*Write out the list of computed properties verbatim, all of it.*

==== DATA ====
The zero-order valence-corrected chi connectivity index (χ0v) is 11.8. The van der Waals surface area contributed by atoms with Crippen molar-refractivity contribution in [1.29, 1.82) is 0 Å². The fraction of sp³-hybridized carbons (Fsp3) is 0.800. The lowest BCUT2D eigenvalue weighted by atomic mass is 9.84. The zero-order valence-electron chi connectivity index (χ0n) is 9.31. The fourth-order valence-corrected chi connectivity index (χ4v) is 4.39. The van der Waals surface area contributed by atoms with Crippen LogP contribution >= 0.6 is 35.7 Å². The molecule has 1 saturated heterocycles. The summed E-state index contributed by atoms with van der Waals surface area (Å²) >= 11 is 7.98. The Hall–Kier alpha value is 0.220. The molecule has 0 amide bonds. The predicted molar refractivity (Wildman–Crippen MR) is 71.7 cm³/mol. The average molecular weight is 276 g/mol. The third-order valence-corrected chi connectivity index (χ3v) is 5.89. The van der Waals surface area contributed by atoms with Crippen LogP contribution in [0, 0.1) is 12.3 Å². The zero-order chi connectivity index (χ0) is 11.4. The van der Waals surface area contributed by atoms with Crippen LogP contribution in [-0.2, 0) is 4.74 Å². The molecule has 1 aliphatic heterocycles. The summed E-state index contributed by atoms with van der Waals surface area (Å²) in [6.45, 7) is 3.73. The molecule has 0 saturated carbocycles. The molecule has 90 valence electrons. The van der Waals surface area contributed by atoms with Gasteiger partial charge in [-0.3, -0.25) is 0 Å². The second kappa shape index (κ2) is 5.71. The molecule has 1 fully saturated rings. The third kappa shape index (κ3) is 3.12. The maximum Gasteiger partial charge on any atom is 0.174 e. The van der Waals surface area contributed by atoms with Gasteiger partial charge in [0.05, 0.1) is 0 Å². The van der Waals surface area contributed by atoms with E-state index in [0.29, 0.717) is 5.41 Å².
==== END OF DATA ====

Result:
The zero-order valence-corrected chi connectivity index (χ0v) is 11.8. The van der Waals surface area contributed by atoms with Crippen molar-refractivity contribution in [1.29, 1.82) is 0 Å². The fraction of sp³-hybridized carbons (Fsp3) is 0.800. The lowest BCUT2D eigenvalue weighted by atomic mass is 9.84. The zero-order valence-electron chi connectivity index (χ0n) is 9.31. The fourth-order valence-corrected chi connectivity index (χ4v) is 4.39. The van der Waals surface area contributed by atoms with Crippen LogP contribution >= 0.6 is 35.7 Å². The molecule has 1 saturated heterocycles. The summed E-state index contributed by atoms with van der Waals surface area (Å²) >= 11 is 7.98. The Hall–Kier alpha value is 0.220. The molecule has 0 amide bonds. The predicted molar refractivity (Wildman–Crippen MR) is 71.7 cm³/mol. The average molecular weight is 276 g/mol. The third-order valence-corrected chi connectivity index (χ3v) is 5.89. The van der Waals surface area contributed by atoms with Crippen LogP contribution in [0, 0.1) is 12.3 Å². The zero-order chi connectivity index (χ0) is 11.4. The van der Waals surface area contributed by atoms with Crippen LogP contribution in [-0.2, 0) is 4.74 Å². The molecule has 1 aliphatic heterocycles. The summed E-state index contributed by atoms with van der Waals surface area (Å²) in [6.45, 7) is 3.73. The molecule has 0 saturated carbocycles. The molecule has 90 valence electrons. The van der Waals surface area contributed by atoms with Gasteiger partial charge in [-0.3, -0.25) is 0 Å². The second kappa shape index (κ2) is 5.71. The molecule has 1 fully saturated rings. The third kappa shape index (κ3) is 3.12. The maximum Gasteiger partial charge on any atom is 0.174 e. The van der Waals surface area contributed by atoms with Gasteiger partial charge in [0.05, 0.1) is 0 Å². The van der Waals surface area contributed by atoms with E-state index in [0.29, 0.717) is 5.41 Å².